Your Corner" is exactly what you think it is - your stories, pictures, art, and pretty much everything else you can share with the rest.
This "Your Corner" post features an interesting article from one of our readers, Igbal Mammadov, an azerbaijani student currently studying in Seoul, South Korea. The article below is about stereotypes that our society still has to deal with today.
Stereotype threat is the experience of anxiety or concern in a situation which doesn’t allow a person utilize her or his maximum potential in whatever task he or she is going in compared to other group of people. It was first found by social psychologist Cloude Steel and his colleagues, stereotype threat has been shown to reduce the performance of individuals who belong to negatively stereotyped groups.
For example, researches, shows that when African Americans are going into SAT exam used for university entrance in US, their scores is lower than other groups so the image on these people is that they are not intelligent as much as other groups. But actually it is not as it is thought.
Most of people are vulnerable to stereotype threat if they encounter a situation in which the stereotype is relevant. However situational factors also increase stereotype threat include the difficulty of the task, the individual’s belief that the task measures their ability, and the relevance of the negative stereotype to the task.
But individuals are doing well when they want to do well on such tasks, because they are identified by themselves very strongly. Another example for the stereotype threat might be effects of stereotype threat on undergraduate women’s math performance. For decades it has been known that, men are relatively better at math than women.
But studies show that members of both genders are showing equal performance in both elementary and middle school, however when beginning in junior high school and continuing through adulthood the gender gaps widens between boys’ and girls’ math scores.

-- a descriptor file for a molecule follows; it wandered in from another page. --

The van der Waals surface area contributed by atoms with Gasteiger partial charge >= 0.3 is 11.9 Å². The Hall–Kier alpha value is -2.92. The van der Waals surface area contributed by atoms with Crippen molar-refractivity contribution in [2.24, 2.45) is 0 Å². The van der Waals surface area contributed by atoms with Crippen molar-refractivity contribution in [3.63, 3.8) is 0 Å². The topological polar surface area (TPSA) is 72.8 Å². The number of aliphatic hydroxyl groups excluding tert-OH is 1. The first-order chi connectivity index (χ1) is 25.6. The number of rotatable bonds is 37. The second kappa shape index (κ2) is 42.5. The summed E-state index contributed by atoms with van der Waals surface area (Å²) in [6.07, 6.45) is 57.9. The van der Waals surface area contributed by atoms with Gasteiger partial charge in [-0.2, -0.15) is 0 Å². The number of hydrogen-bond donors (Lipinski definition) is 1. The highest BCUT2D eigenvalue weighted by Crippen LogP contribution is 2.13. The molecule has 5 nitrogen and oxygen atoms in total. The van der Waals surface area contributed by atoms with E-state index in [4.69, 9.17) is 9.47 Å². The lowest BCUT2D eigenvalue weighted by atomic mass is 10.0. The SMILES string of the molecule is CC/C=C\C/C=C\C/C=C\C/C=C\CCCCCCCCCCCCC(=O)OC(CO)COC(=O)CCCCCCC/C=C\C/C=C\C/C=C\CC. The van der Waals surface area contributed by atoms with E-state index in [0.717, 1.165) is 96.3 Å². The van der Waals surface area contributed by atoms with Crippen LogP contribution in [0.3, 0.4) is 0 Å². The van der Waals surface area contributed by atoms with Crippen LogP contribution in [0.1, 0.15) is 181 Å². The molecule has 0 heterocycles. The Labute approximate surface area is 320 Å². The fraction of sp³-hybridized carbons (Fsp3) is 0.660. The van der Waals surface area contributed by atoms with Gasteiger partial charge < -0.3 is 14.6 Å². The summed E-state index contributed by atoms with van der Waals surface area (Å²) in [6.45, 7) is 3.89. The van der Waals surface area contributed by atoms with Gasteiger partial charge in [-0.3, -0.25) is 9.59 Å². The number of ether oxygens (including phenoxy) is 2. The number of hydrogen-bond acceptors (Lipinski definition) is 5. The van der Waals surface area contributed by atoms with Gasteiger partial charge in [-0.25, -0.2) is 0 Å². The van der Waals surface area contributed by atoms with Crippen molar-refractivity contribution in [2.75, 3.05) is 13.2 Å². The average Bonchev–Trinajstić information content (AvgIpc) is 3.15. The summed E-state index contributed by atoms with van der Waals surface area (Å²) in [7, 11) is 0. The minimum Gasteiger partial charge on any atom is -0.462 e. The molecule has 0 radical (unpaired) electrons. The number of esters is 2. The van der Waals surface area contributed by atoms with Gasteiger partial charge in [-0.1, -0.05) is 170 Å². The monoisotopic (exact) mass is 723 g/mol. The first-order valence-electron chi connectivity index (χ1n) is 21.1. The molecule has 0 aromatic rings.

The major things that contribute to the difference between boys and girls in math scores are environmental, societal and educational factors according to the National Center for Educational Statistics (NCES).
In order to get rid of stereotype threat i think all groups of society should have same equal rights, and also people would have strong gender identity. From this perspective Sweden could be a good example, because according to a recent analysis by the World Economic Forum, the gaps between men and women in Sweden on economic, political, education, and health variables are the smallest in the world.
Because they are encouraging self-affirmation, providing different role models, providing external attributions for difficulty, emphasizing incremental view of intelligence and other important methods. I think we need to learn more from Sweden and implement such system in our society, in terms of getting advances in human rights and also reducing the level of discrimination, and racism.Igbal MammadovKyung Hee, South Korea, Seoul
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